Python Tutorial 1: Part-of-Speech Tagging 1

(C) 2016-2019 by Damir Cavar <>

Version: 1.3, October 2019

Download: This and various other Jupyter notebooks are available from my GitHub repo.


This is a tutorial about developing simple Part-of-Speech taggers using Python 3.x and the NLTK.

This tutorial was developed as part of the course material for Advanced Natural Language Processing classes at Indiana University.

The Brown corpus in distributed as part of the NLTK Data. To be able to use the NLTK Data and the Brown corpus on your local machine, you need to install the data as described on the Installing NLTK Data page. If you want to use iPython on your local machine, I recommend installing a Python 3.x distribution, for example the most recent Anaconda release, and reading the instructions how to run iPython on Anaconda.

Part-of-Speech Tagging

We refer to Part-of-Speech (PoS) tagging as the task of assigning class information to individual words (tokens) in some text. The tags are defined in tagsets that specify character sequences that represent sets of for example lexical, morphological, syntactic, or semantic features. See for more details the Categorizing and Tagging Words chapter of the NLTK book.

Using the Brown Corpus

The documentation of the Brown corpus design and properties can be found on this page.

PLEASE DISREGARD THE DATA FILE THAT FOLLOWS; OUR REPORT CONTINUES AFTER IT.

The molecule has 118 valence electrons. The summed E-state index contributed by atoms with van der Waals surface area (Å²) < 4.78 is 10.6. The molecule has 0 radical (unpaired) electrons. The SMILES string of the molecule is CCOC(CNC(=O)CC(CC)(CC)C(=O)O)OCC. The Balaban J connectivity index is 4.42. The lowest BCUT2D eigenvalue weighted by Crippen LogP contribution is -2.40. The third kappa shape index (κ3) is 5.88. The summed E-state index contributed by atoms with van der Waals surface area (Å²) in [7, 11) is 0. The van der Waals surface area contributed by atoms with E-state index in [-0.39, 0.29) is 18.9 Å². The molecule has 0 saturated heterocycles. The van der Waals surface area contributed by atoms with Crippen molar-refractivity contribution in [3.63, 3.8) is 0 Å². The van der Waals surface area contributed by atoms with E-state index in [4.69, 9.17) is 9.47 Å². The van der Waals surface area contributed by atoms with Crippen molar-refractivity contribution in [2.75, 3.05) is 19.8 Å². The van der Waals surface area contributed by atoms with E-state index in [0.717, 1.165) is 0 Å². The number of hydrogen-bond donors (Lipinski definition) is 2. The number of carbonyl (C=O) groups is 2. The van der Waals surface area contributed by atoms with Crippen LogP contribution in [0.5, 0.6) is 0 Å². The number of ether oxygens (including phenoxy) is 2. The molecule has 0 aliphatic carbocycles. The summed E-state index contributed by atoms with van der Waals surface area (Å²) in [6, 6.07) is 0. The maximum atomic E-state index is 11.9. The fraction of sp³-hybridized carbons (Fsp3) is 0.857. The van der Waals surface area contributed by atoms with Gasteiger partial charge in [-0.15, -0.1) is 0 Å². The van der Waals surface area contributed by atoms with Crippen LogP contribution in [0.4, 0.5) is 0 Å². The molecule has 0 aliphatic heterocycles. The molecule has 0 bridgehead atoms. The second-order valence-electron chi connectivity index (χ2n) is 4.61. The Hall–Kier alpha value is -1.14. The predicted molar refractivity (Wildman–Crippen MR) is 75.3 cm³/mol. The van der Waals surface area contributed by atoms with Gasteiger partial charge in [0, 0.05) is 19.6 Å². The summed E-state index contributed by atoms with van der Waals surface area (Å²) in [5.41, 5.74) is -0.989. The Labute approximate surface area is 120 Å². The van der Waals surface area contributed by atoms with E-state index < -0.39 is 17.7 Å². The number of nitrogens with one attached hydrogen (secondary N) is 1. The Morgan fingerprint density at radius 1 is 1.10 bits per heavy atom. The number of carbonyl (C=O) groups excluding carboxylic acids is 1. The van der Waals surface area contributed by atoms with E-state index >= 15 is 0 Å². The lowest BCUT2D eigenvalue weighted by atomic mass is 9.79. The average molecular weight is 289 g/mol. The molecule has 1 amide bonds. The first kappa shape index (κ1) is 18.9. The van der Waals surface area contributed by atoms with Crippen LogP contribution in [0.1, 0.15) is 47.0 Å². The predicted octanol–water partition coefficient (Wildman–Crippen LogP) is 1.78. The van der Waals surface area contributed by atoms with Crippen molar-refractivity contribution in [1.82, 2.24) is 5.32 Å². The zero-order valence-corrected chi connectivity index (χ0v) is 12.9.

Using the following line of code we are importing the Brown corpus into the running Python instance. This will make the tokens and PoS-tags from the Brown corpus available for further processing.

In [1]:
from nltk.corpus import brown

Our goal is to assign PoS-tags to a sequence of words that represent a phrase, utterance, or sentence.

Let us assume that the probability of a sequence of 5 tags $t_1\ t_2\ t_3\ t_4\ t_5$ given a sequence of 5 tokens $w_1\ w_2\ w_3\ w_4\ w_5$ is $P(t_1\ t_2\ t_3\ t_4\ t_5\ |\ w_1\ w_2\ w_3\ w_4\ w_5)$ and can be computed as the product of the probability of one tag given another, e.g. the probability of tag 2 given that tag 1 occurred: $P(t_2\ |\ t_1)$, and the probability of one word and a specific tag, e.g. the probability of word 2 given that tag 2 occurred: $P(w_2\ |\ t_2)$.

Let us assume that we use two extra symbols S and E. S stands for sentence beginning and E for sentence end. We use these symbols to keep track of different distributions of tags and tokens relative to sentence positions. The token the for example is very unlikely to occur in sentence final and more likely to occur in sentence initial position.

$$P(t_1 \dots t_5\ |\ w_1 \dots w_5) = P(t_1|S)\ P(w_1|t_1)\ P(t_2|t_1)\ P(w_2|t_2)\ P(t_3|t_2)\ P(w_3|t_3)\ P(t_4|t_3)\ P(w_3|t_3)\ P(t_5|t_4)\ P(w_4|t_4)\ P(E|t_4)\ P(w_5|t_5)$$

This equation can be abbreviated as follows:

$$P(t_1 \dots t_5\ |\ w_1 \dots w_5) = P(t_1\ |\ S)\ P(E\ |\ t_5)\ \prod_{i=1}^{5} P(t_{i+1}\ |\ t_i)\ P(w_{i+1}\ |\ t_{i+1})$$

We extract the probabilities for a word (or token) given that a certain tag occurred, that is $P(w_1\ |\ t_1)$, form the frequency profile for tags and tokens from the Brown corpus. The necessary data-structure should be loaded and in memory after executing the code cell above.